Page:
Salandur: Not at all! There are exact rules how to escape! But { and , don't even need to be escaped, because inside are string, they are not ambiguous! –  user281377 Dec 14 '10 at 12:05
Well and good, but I don't recall excel having an "Export to JSON" feature :) There are times when you have to parse odd things, if only to get them into a more agreeable format. –  Tim Post Dec 14 '10 at 12:25
And JSON is just so totally brilliant for passing around a million objects of the same shape. Oh, wait. –  Frank Shearar Dec 14 '10 at 12:27
JSON offers no improvement over CSV in regarding to this question and crucially lacks interoperability with many applications (as has been mentioned, can't import or export from Office, SQL DBs etc). JSON is great for internal, light-weight client-side operations but XML is much better for passing data between applications. –  Dan Diplo Dec 14 '10 at 12:37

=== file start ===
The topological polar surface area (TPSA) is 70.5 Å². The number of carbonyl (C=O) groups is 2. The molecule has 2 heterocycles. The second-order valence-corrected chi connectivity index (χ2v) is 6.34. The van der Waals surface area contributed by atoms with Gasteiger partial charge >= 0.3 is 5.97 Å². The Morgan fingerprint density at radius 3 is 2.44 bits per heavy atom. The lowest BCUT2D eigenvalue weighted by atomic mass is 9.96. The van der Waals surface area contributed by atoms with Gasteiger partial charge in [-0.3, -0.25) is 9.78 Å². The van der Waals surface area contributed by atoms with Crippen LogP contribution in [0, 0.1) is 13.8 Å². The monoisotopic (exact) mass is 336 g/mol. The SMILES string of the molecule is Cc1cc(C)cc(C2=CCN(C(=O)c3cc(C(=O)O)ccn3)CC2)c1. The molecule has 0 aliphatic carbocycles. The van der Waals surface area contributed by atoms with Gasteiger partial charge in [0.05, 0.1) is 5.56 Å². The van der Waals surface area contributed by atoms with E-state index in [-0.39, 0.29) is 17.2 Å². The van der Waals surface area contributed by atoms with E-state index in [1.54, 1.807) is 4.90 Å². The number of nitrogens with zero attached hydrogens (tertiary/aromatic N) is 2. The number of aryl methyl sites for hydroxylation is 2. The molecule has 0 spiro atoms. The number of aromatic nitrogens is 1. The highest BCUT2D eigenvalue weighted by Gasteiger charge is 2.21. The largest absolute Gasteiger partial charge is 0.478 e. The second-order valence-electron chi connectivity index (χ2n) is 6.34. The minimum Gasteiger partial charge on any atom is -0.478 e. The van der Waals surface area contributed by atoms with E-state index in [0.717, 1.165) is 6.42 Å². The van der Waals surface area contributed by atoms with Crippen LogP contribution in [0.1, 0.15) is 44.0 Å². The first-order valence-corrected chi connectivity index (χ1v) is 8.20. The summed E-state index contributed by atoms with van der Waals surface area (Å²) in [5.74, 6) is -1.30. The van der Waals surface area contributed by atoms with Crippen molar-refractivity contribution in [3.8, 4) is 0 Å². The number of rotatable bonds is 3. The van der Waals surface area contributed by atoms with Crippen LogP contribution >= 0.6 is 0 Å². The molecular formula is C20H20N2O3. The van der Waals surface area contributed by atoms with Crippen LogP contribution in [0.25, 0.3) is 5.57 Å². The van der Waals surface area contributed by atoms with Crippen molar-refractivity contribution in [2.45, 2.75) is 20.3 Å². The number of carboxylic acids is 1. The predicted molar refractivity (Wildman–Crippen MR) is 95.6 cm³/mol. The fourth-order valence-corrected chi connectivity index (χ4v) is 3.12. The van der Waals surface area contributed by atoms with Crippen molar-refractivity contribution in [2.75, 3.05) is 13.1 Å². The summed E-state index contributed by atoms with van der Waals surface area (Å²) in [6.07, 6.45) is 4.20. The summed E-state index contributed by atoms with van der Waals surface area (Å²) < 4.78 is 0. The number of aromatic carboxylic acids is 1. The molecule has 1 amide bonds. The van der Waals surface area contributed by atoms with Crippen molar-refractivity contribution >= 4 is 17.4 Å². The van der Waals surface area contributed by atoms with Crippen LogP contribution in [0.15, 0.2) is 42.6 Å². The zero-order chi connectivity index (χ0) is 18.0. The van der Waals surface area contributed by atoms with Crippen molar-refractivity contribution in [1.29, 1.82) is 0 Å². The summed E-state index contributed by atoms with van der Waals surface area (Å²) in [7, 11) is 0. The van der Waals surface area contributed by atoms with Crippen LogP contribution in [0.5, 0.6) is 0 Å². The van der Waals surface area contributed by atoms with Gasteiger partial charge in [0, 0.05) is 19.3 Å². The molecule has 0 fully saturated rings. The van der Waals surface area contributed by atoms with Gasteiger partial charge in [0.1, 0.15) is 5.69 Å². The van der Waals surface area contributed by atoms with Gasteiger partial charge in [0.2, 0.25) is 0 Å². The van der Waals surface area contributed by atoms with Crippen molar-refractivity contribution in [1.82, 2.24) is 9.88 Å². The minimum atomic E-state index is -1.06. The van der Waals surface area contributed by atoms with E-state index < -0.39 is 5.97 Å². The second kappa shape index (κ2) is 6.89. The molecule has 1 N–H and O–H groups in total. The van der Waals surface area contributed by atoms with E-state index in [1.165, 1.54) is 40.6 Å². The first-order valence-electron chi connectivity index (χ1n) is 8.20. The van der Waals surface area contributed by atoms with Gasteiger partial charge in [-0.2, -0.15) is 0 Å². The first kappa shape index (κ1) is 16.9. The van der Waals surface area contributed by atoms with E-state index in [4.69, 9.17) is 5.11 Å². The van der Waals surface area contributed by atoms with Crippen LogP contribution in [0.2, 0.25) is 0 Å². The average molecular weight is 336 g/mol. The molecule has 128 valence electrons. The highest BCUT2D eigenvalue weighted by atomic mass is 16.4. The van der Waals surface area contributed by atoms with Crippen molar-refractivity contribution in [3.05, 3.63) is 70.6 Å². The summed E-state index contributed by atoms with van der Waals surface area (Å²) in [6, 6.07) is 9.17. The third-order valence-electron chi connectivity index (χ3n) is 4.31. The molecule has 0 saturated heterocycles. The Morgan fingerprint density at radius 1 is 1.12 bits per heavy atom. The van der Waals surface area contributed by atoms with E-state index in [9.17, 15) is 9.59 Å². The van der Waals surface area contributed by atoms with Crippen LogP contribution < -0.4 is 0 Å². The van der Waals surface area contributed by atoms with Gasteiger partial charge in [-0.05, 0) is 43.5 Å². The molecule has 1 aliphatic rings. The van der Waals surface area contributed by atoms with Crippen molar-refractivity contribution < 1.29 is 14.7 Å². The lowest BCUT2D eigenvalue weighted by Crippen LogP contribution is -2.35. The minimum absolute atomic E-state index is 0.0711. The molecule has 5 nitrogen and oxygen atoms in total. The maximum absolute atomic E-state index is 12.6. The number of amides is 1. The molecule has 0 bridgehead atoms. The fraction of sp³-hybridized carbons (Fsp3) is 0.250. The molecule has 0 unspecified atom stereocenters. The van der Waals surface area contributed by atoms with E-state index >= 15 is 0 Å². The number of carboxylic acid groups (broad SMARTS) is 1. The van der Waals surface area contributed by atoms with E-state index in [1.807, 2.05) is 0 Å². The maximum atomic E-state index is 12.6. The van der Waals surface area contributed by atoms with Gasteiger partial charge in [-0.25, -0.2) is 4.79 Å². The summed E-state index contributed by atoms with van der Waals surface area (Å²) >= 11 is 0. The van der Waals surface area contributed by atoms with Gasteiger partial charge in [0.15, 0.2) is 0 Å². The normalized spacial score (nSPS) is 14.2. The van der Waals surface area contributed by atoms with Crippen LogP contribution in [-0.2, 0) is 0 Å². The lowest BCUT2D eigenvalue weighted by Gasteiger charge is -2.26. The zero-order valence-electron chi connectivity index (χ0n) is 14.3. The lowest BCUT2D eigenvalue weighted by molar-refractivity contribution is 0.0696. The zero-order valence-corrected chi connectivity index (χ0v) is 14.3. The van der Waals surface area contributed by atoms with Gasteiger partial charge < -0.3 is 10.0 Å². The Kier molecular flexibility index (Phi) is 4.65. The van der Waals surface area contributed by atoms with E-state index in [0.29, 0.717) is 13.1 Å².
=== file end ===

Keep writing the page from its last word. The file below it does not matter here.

Usually, what I find myself doing is getting a TSV (tab-separated values) rather than a CSV file, pull the file into Emacs and see which of a few uncommon characters it NEVER uses ($ is usually a good choice around here), and then I convert all the tabs to $.

From there, GNU AWK can be told to use $ as the field separator, and Bob's your uncle.